Zinus, Inc. is among the defendants in a proposed class action that claims some of the company’s mattresses can release large amounts of glass fibers, included in the product by law for fire retardant purposes, into the surrounding environment, potentially resulting in life-threatening injury.
The 29-page complaint’s filing comes in the wake of a news report televised on KMOV4 in St. Louis titled “Hidden Hazards” that focused on “the danger lurking in your mattress.” The report centered on two consumers whose child’s Zinus mattress released “extremely large amounts of dangerous glass fiber” that caused serious and potentially life-threatening injuries and “destroy[ed] thousands of dollars of stuff and [their] whole life,” the lawsuit says.
According to the lawsuit, which also names as defendants retailers Amazon.com, eBay, Target, Walmart and Wayfair, glass fibers can exit a Zinus mattress when the removable outer cover is unzipped. The exposed inner cover, which contains a large percentage of glass fibers, can release the fibers into the surrounding environment if the cover is ripped, the case claims.
Once in the environment, the glass fibers found in a Zinus mattress can disperse through the air and into a home’s HVAC system, essentially attaching to anything they touch, the suit says. Exposure to glass fibers may cause skin, eye and upper respiratory tract irritation, and can become embedded in the skin and require surgical removal, according to the suit. The case adds that it can cost thousands to clean a home exposed to glass fibers.
The plaintiffs say they purchased a Zinus mattress that came with a removable outer cover equipped with a zipper and a tag that read in part “62% Glass Fibers.” The product did not come with a warning that the removable outer cover should not be removed, the suit says, nor that removing the outer cover may expose the inner glass fibers or cause injury.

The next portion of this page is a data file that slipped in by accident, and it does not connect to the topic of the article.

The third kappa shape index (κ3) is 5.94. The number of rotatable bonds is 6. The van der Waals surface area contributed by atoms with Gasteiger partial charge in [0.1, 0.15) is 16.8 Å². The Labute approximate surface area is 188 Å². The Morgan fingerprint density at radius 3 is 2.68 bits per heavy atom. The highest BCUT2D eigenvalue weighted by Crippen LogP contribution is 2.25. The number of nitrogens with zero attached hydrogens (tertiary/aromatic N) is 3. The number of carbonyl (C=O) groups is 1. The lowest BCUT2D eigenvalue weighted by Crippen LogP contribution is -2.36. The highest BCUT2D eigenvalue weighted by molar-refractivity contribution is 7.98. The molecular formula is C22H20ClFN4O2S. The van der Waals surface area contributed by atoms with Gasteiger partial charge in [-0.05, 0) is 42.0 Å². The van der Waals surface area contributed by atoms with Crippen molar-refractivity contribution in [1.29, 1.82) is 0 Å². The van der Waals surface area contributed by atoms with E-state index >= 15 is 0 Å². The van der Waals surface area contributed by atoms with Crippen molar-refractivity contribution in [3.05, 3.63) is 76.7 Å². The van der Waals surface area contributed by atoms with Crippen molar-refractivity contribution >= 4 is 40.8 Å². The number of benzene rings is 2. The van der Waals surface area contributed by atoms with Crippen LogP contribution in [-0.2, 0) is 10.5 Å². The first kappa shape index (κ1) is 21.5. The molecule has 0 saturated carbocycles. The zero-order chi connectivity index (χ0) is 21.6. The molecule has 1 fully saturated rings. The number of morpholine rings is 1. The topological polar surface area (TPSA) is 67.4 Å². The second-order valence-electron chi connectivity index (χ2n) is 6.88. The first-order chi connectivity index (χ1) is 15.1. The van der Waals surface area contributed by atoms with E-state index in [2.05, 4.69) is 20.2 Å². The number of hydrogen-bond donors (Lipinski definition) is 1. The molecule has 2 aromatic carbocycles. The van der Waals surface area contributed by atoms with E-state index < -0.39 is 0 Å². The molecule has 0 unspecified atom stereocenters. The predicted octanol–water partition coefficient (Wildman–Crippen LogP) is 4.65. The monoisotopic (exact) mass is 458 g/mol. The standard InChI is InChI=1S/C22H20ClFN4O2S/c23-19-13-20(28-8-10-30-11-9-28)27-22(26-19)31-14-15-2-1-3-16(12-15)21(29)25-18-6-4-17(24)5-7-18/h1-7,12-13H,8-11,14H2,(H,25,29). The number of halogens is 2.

One of the plaintiffs claims she removed the outer cover of the Zinus mattress to clean it in the washing machine in late January 2020. While the mattress was uncovered, however, she and her co-plaintiff’s sons allegedly “had fun” jumping on the mattress, located in her young son’s bedroom.
According to the lawsuit, the plaintiff’s husband awoke early the next morning and discovered his skin was very irritated and extremely itchy. At some point that same day, the case says, the plaintiff discovered “his whole body was covered with little, hard-to-see shards of glass.” Also that same day, according to the lawsuit, the plaintiffs’ sons “began to scream and cry hysterically because their whole bodies itched,” as they were similarly covered in tiny glass shards. The plaintiffs allegedly realized their home and many things around the house were “blanketed with the same little shards of glass.”
The lawsuit alleges that Zinus knew of the glass shard-releasing defect for more than eight months. Eight months prior to the plaintiffs’ incident, the complaint says, Zinus responded to a customer’s question on whether the outer cover can be washed by saying, “Our mattresses are self-contained wonder delivery systems! Removing the mattress cover could jeopardize that system. The mattress cover isn’t washable, and removing it could inhibit the fire safety barrier, so please always leave the cover on.”
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